Dan Nicholas Park welcomes new red wolf pup

Published 12:10 am Wednesday, May 26, 2021

SALISBURY — Dan Nicholas Park has welcomed a new red wolf pup to join its resident family of the endangered canine species.

The pup, born April 20 to parents Magma and Clay, does not have a name yet. He is a bit less shy than some of his family and can sometimes be seen waddling around and exploring the enclosure at Rowan Wild.

This is the second year in a row Magma and Clay have had a litter. Last year, they had two pups. A third was fostered in to the family.

“It’s always exciting just to think we’re part of such a huge conservation project,” Rowan Wild Naturalist Megan Cline said.

Cline said red wolf litters can range anywhere from a single pup to seven or eight like domesticated dogs.

The pup is going through normal medical checkups for new wolves and will start receiving vaccinations soon. Cline said the staff check on the wolves every day. When they found Magma with the new pup, they left him alone for a full day before examining the pup and getting a veterinarian on site.

Dan Nicholas is part of a species survival program for the wolves made up of a network of facilities. Red wolves are critically endangered in the wild. Until recently, there were less than 20 wolves in the wild — all living in eastern North Carolina — but last week the program released eight wolves into the wild as part of a soft release.

The release is the first of its kind in years and was the result of a judge ordering the U.S. Fish and Wildlife service to allow reintroductions from the program to resume.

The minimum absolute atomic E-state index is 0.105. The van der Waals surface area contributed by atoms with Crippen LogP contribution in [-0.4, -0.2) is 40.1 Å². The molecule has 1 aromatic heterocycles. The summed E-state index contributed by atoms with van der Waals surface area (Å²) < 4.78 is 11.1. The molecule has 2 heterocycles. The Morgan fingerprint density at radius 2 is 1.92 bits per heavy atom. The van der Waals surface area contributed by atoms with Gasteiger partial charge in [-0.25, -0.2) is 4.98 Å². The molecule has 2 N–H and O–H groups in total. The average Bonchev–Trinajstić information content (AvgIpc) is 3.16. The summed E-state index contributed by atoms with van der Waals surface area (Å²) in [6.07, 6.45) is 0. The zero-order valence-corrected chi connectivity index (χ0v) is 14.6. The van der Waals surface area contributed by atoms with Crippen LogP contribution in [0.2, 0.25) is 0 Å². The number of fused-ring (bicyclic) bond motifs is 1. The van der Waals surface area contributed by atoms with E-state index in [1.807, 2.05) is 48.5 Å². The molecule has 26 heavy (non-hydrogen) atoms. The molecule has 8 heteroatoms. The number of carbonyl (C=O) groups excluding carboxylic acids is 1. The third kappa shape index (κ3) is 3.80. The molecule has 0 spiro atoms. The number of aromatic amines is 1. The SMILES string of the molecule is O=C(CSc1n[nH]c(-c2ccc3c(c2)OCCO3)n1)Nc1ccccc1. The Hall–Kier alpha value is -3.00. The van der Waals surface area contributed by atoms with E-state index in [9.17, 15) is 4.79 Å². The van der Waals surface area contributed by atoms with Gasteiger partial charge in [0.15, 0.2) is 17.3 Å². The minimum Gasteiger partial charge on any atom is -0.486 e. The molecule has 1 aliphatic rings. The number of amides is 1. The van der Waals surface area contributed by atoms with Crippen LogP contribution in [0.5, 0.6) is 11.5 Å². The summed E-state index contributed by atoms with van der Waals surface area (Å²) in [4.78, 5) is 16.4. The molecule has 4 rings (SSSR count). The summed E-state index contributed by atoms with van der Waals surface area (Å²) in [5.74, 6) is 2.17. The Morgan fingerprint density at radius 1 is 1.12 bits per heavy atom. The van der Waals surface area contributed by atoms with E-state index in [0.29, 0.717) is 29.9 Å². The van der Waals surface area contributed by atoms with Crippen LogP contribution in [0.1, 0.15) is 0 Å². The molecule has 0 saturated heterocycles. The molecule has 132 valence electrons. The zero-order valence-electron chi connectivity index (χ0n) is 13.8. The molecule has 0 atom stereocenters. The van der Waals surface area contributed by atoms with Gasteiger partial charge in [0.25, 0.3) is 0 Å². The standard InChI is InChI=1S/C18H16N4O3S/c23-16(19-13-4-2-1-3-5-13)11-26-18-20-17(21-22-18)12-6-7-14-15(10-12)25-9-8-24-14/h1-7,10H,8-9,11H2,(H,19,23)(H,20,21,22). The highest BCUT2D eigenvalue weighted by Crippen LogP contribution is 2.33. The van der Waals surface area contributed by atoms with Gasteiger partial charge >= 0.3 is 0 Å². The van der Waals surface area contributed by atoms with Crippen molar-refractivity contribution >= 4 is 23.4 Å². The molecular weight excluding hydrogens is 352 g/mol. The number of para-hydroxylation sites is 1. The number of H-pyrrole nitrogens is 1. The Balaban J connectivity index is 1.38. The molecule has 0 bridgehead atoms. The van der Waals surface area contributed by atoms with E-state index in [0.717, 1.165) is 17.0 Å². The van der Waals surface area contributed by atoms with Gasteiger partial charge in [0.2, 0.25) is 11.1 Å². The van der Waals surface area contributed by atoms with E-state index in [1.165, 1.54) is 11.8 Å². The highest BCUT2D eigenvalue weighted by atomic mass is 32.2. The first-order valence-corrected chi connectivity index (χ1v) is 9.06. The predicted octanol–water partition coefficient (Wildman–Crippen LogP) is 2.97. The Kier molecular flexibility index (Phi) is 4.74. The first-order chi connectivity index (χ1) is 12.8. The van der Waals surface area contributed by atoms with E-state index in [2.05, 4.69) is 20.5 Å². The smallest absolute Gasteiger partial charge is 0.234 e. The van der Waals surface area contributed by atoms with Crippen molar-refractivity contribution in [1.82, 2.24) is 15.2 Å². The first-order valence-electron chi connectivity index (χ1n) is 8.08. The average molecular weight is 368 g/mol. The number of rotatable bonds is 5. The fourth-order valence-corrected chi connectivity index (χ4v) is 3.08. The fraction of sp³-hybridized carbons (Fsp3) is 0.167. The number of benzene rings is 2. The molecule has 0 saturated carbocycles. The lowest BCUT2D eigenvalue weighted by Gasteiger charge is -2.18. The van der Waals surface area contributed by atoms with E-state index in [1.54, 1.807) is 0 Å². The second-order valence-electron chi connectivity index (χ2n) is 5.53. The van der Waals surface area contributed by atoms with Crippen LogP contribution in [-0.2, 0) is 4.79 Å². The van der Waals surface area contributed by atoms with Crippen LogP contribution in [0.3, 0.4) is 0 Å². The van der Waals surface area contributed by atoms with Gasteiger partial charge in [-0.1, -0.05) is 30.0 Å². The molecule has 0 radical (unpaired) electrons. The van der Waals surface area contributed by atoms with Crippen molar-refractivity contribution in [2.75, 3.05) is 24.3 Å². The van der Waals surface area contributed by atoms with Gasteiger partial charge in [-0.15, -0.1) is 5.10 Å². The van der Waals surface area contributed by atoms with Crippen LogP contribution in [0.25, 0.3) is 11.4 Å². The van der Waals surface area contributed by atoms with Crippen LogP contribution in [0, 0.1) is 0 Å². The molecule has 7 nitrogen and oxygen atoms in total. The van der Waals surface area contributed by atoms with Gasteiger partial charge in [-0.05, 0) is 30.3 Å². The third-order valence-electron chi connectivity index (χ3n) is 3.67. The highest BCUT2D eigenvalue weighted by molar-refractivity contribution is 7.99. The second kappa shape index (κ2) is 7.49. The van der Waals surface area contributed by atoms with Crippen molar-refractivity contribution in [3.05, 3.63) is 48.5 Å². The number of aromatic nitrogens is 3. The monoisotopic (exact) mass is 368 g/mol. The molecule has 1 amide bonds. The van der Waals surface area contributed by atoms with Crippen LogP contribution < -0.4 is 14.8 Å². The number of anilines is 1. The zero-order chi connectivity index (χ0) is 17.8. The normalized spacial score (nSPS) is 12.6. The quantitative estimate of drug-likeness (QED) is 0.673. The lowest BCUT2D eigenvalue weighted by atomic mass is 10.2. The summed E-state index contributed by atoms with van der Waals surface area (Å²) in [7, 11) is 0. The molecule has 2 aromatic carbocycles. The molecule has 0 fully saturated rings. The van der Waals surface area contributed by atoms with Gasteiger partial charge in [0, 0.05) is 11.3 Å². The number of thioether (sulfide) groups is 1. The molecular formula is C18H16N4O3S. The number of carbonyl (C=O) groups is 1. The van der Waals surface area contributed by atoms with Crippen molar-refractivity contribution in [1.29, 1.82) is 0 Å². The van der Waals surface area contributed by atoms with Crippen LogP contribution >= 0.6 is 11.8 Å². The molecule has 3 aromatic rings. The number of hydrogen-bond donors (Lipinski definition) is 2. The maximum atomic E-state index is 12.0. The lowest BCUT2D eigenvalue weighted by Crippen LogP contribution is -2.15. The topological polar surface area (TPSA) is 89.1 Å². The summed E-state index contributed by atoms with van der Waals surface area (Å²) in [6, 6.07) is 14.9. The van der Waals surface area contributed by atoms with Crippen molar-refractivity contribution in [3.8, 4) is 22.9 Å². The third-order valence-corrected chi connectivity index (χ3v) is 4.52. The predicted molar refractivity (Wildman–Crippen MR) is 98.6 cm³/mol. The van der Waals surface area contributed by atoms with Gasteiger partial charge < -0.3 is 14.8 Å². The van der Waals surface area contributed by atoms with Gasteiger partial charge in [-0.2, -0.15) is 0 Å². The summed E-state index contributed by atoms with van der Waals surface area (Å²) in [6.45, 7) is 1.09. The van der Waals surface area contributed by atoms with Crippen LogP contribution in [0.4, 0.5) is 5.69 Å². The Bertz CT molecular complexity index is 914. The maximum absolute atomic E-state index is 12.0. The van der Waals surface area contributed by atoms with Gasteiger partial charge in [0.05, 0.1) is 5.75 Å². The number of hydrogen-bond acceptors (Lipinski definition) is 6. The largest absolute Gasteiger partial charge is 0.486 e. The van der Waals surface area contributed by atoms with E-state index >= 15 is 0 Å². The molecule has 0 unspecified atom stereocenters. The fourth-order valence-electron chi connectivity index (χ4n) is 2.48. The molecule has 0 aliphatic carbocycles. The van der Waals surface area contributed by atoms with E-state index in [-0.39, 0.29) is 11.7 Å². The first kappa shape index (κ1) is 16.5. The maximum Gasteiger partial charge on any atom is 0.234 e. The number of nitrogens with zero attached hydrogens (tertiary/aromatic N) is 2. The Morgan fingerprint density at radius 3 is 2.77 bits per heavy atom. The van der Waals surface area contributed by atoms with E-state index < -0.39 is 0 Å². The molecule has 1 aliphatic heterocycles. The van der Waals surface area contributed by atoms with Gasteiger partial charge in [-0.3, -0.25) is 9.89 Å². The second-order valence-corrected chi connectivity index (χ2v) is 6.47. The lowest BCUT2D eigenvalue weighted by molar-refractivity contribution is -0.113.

Cline said the wolves at Dan Nicholas are currently considered to be a multi-generational pack like a family of wolves in the wild. The older siblings are expected to be moved to other facilities in the fall according to genetic data. The survival program will hold its annual meeting in July.

In the wild, the social behavior of red wolves looks familiar. Parents are monogamous and raise their young together. The older offspring help the family and care for their younger siblings as well. When they are old enough, they strike out on their own to start their own families.

Unlike coyotes, red wolves are not generalists. They tend to stay far away from people and need wilderness to survive. The wolves are apex predators, but coyotes still compete with them for food and can mate with red wolves, creating sterile hybrids.

About Carl Blankenship

Carl Blankenship has covered education for the Post since December 2019. Before coming to Salisbury he was a staff writer for The Avery Journal-Times in Newland and graduated from Appalachian State University in 2017, where he was editor of The Appalachian.

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